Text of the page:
"Our students are a joy to teach, and they take preaching seriously. I think I listen to better sermons on the weekdays than most people hear on Sunday mornings."
When congregations are looking for a pastor their number one request is a good preacher," says Michael Rogness, who has been instructing Luther students in the art of preaching since 1985.
In his most recent book, Preaching to a TV Generation—The Sermon in the Electronic Age, Dr. Rogness shows how to bring God's word to today's congregations. In his classes, students watch themselves preaching on videotape. "Television has become the main means of communication," he observes. "People who learn from television get bored more easily. As preachers, we have to be aware of nonverbal factors—appearance and expression. We have to be concrete. We have to relate to life."
Combining practical instruction with scholarly interests, Dr. Rogness has also written Philip Melanchthon, Reformer; The Church Nobody Knows — The Shape of the Future Church; and The Hand that Holds Me — How God's Grace Touches Our Lives. His works addressed to young people are: Follow Me (a junior high Sunday school book); Lutheran Doctrine (a confirmation text in the Affirm Series); and Hope in a Threatening World (a senior high Sunday School book).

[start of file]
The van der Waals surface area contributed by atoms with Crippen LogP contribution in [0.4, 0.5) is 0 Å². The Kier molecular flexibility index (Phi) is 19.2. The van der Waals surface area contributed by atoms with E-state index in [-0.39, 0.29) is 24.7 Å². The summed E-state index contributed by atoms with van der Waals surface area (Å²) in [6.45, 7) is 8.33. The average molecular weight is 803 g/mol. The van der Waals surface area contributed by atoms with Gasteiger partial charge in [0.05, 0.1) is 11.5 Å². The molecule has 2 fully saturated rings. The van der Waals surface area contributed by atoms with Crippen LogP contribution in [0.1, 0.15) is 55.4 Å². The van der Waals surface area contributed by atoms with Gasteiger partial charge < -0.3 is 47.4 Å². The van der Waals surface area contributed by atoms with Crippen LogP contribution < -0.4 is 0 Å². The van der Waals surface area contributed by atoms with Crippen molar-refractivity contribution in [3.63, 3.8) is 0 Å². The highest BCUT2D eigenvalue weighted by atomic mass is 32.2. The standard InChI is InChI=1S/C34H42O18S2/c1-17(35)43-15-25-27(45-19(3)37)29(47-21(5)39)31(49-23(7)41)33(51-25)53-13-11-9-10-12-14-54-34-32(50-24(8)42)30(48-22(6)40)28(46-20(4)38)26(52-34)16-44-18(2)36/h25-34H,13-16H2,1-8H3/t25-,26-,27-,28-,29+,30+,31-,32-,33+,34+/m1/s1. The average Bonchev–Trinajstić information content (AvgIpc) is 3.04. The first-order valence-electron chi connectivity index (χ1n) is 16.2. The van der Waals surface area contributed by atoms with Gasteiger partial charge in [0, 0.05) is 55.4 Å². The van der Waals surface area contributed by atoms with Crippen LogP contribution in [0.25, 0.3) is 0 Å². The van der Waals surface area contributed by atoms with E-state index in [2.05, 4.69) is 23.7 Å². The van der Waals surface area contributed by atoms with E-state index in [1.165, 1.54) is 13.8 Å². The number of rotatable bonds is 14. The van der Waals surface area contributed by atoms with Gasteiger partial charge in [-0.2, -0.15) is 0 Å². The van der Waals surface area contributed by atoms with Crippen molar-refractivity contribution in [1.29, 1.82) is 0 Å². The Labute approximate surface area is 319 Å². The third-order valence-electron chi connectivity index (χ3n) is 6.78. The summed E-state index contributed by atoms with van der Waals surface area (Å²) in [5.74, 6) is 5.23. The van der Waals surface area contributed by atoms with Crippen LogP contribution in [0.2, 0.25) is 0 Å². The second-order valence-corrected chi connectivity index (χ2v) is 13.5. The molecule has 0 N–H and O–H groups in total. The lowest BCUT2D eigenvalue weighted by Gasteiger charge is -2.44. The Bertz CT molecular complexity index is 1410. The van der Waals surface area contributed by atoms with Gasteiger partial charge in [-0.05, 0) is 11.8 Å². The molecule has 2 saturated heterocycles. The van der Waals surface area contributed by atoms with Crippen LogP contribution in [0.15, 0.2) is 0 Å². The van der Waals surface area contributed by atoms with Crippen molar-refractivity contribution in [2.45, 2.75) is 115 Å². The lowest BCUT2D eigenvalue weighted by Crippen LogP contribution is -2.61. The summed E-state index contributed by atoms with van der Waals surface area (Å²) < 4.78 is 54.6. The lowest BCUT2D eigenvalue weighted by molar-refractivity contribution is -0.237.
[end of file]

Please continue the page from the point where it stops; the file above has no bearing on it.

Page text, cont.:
A graduate of Augustana College, Sioux Falls, S.D., and Luther Seminary, he won a Fulbright Scholarship and earned his Doctor of Theology degree from Erlangen/Nurnberg University in Germany. He served as pastor of St. John's Lutheran Church in Howard Lake, Minnesota, and First Lutheran Church, Duluth, Minnesota, and was a staff member at the Institute for Ecumenical Research of the Lutheran World Federation in Strasbourg, France.
Along with his academic diplomas, Dr. Rogness proudly displays a certificate from a cooking school in Hungary, which he earned while his wife Eva served as a delegate to a Lutheran World Federation Assembly in 1984.
Teaching preaching is Dr. Rogness's mission: "Our students are a joy to teach, and they take preaching seriously. I think I listen to better sermons on the weekdays than most people hear on Sunday mornings."